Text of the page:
EUROPEAN supply chains could be at risk without additional agreements between the UK and EU following Brexit, the British Retail Consortium has warned, suggesting that failure to reach a deal could lead to gaps on shelves.
The BRC has claimed that now the UK Government has launched the next phase of its discussion on the future trading relationship with the EU, there needs to be “wider recognition of the complexity and scale of the challenge” on future customs controls.
A position paper from the BRC acknowledges that while a strong customs agreement looks to be necessary to maintain movement of goods between the EU and UK, this will require “significant investment” in the UK’s ports, roads and infrastructure as well as a suite of new agreements to reduce red tape and prevent delays to goods entering the country.
Helen Dickson, chief executive of the BRC said: “A strong deal on customs is absolutely essential to deliver a fair Brexit for consumers. Whilst the Government has acknowledged the need to avoid a cliff-edge after Brexit day, a customs union in itself won’t solve the problem of delays at ports. So to ensure supply chains are not disrupted and goods continue to reach the shelves, agreements on security, transit, haulage, drivers, VAT and other checks will be required to get systems ready for March 2019.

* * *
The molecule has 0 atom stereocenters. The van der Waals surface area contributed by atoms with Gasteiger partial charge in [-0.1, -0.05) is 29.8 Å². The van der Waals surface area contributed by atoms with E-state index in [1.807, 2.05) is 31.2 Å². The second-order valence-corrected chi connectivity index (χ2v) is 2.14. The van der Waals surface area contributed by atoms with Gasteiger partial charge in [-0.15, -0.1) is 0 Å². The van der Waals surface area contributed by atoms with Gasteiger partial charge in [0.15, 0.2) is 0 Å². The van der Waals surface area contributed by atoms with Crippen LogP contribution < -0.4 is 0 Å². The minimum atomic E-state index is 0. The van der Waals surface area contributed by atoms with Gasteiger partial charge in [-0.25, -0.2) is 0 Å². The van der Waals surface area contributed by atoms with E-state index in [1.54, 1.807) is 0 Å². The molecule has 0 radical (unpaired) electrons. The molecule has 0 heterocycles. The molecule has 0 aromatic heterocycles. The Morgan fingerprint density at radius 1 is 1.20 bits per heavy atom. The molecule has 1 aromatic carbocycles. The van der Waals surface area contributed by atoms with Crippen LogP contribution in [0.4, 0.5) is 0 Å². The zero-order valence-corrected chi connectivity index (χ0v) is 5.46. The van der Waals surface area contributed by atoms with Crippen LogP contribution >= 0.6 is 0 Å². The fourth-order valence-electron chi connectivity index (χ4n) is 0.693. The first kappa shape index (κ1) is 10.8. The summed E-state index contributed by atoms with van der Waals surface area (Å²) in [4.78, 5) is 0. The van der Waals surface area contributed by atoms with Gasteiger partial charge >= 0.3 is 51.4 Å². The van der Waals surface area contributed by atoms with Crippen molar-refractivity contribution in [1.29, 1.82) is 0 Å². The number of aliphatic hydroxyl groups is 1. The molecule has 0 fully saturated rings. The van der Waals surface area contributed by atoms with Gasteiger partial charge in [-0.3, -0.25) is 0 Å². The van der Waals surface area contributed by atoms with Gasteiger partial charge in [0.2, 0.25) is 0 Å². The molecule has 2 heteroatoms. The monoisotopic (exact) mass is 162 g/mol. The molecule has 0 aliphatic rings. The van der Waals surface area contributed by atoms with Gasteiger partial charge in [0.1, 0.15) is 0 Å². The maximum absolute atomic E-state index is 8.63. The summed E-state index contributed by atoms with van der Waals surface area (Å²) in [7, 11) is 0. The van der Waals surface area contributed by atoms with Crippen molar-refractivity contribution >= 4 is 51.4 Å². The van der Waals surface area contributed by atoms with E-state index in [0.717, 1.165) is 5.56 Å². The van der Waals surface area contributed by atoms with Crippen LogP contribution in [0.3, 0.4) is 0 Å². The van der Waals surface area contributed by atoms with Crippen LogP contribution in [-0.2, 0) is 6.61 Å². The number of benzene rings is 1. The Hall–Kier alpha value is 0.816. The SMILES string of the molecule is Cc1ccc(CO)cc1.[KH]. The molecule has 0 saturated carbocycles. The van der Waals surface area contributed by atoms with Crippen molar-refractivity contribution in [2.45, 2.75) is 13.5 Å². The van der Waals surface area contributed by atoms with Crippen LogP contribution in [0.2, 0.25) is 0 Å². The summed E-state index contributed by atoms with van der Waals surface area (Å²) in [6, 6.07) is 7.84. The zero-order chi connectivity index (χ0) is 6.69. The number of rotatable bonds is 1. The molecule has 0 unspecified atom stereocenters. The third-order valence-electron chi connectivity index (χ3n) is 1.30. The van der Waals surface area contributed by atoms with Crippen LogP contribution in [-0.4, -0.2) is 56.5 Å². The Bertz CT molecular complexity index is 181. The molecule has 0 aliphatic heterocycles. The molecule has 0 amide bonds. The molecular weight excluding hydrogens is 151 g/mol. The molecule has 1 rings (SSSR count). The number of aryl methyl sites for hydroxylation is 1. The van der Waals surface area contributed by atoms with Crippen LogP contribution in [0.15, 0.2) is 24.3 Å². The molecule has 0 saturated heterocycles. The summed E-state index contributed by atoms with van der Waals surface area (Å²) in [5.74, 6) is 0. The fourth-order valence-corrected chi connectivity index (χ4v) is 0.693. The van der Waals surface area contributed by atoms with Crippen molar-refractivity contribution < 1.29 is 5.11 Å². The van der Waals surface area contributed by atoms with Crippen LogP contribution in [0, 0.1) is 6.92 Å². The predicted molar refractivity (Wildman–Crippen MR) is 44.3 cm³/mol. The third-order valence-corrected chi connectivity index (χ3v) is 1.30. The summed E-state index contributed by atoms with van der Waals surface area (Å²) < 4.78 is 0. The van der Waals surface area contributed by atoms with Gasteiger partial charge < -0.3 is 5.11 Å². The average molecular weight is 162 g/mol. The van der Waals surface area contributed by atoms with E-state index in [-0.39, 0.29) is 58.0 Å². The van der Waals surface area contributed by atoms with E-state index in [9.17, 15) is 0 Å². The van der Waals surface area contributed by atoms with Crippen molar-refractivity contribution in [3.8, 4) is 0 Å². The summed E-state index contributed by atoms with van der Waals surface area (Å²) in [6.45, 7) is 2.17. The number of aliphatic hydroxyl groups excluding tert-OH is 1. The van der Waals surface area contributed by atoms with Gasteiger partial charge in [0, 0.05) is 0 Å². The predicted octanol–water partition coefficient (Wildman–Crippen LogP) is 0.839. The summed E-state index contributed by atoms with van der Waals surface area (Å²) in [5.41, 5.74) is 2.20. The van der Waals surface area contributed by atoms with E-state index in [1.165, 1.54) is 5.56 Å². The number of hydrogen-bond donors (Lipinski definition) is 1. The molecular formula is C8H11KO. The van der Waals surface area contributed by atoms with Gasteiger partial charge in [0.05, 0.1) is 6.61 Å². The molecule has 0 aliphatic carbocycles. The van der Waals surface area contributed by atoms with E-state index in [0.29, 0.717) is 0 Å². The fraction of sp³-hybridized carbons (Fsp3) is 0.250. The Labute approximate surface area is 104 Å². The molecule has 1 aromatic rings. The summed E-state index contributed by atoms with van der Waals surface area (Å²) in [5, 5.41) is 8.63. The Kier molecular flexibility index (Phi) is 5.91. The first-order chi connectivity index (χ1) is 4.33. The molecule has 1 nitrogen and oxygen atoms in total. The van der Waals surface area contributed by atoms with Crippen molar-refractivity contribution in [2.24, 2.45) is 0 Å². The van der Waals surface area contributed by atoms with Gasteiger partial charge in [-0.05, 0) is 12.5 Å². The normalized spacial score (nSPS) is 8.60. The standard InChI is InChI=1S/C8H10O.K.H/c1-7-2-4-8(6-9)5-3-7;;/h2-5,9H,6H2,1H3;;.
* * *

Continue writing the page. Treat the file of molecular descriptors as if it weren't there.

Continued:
“We want to work with the Government to develop a system which works for consumers, so that there’s no difference in terms of the availability of affordable, quality products when they make purchases or visit stores post-Brexit. We believe our recommendations will help to achieve that and enable our world-leading retail industry to continue serving customers and contribute to the growth of the UK economy.”